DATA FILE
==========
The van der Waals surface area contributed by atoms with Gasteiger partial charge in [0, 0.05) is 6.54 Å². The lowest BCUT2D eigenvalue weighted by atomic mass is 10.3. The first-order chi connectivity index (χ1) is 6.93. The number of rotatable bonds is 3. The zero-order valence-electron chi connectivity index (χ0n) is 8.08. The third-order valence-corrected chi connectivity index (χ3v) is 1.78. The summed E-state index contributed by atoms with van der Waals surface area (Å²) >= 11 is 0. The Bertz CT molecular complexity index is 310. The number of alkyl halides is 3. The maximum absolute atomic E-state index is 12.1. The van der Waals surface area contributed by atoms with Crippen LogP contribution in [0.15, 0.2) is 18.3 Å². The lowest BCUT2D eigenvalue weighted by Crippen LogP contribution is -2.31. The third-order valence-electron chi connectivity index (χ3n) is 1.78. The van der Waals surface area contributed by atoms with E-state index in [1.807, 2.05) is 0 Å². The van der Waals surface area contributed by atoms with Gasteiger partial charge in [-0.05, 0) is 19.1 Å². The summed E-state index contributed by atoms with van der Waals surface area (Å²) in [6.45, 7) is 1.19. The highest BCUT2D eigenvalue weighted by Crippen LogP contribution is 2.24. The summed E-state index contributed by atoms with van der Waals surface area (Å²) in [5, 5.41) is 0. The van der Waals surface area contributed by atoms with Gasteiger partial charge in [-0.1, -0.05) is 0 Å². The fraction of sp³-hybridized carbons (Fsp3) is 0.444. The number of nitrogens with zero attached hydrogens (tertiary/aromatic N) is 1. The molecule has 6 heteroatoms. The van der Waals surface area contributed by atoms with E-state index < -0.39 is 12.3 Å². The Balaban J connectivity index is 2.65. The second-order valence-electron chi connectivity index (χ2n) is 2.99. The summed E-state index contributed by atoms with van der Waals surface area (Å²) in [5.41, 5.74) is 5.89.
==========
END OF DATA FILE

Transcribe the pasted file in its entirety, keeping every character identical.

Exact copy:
The van der Waals surface area contributed by atoms with Gasteiger partial charge in [0, 0.05) is 6.54 Å². The lowest BCUT2D eigenvalue weighted by atomic mass is 10.3. The first-order chi connectivity index (χ1) is 6.93. The number of rotatable bonds is 3. The zero-order valence-electron chi connectivity index (χ0n) is 8.08. The third-order valence-corrected chi connectivity index (χ3v) is 1.78. The summed E-state index contributed by atoms with van der Waals surface area (Å²) >= 11 is 0. The Bertz CT molecular complexity index is 310. The number of alkyl halides is 3. The maximum absolute atomic E-state index is 12.1. The van der Waals surface area contributed by atoms with Crippen LogP contribution in [0.15, 0.2) is 18.3 Å². The lowest BCUT2D eigenvalue weighted by Crippen LogP contribution is -2.31. The third-order valence-electron chi connectivity index (χ3n) is 1.78. The van der Waals surface area contributed by atoms with E-state index in [1.807, 2.05) is 0 Å². The van der Waals surface area contributed by atoms with Gasteiger partial charge in [-0.05, 0) is 19.1 Å². The summed E-state index contributed by atoms with van der Waals surface area (Å²) in [6.45, 7) is 1.19. The highest BCUT2D eigenvalue weighted by Crippen LogP contribution is 2.24. The summed E-state index contributed by atoms with van der Waals surface area (Å²) in [5, 5.41) is 0. The van der Waals surface area contributed by atoms with Gasteiger partial charge in [-0.1, -0.05) is 0 Å². The fraction of sp³-hybridized carbons (Fsp3) is 0.444. The number of nitrogens with zero attached hydrogens (tertiary/aromatic N) is 1. The molecule has 6 heteroatoms. The van der Waals surface area contributed by atoms with E-state index < -0.39 is 12.3 Å². The Balaban J connectivity index is 2.65. The second-order valence-electron chi connectivity index (χ2n) is 2.99. The summed E-state index contributed by atoms with van der Waals surface area (Å²) in [5.41, 5.74) is 5.89.